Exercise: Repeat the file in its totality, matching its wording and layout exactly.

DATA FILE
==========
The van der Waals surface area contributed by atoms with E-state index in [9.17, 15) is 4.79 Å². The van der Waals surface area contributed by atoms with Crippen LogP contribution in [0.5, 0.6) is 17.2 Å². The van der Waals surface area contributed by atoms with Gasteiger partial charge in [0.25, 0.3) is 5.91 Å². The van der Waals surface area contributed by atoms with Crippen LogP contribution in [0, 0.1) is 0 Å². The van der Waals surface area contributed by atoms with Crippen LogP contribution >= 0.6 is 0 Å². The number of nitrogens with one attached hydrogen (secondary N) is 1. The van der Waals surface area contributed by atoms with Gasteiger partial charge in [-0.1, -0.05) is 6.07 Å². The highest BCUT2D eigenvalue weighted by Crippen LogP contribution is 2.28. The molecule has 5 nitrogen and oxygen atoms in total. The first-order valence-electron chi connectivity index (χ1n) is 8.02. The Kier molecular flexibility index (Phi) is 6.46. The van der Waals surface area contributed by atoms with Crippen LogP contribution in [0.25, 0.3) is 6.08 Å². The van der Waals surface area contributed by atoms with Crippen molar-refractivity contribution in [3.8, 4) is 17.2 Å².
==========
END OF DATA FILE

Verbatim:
The van der Waals surface area contributed by atoms with E-state index in [9.17, 15) is 4.79 Å². The van der Waals surface area contributed by atoms with Crippen LogP contribution in [0.5, 0.6) is 17.2 Å². The van der Waals surface area contributed by atoms with Gasteiger partial charge in [0.25, 0.3) is 5.91 Å². The van der Waals surface area contributed by atoms with Crippen LogP contribution in [0, 0.1) is 0 Å². The van der Waals surface area contributed by atoms with Crippen LogP contribution >= 0.6 is 0 Å². The number of nitrogens with one attached hydrogen (secondary N) is 1. The van der Waals surface area contributed by atoms with Gasteiger partial charge in [-0.1, -0.05) is 6.07 Å². The highest BCUT2D eigenvalue weighted by Crippen LogP contribution is 2.28. The molecule has 5 nitrogen and oxygen atoms in total. The first-order valence-electron chi connectivity index (χ1n) is 8.02. The Kier molecular flexibility index (Phi) is 6.46. The van der Waals surface area contributed by atoms with Crippen LogP contribution in [0.25, 0.3) is 6.08 Å². The van der Waals surface area contributed by atoms with Crippen molar-refractivity contribution in [3.8, 4) is 17.2 Å².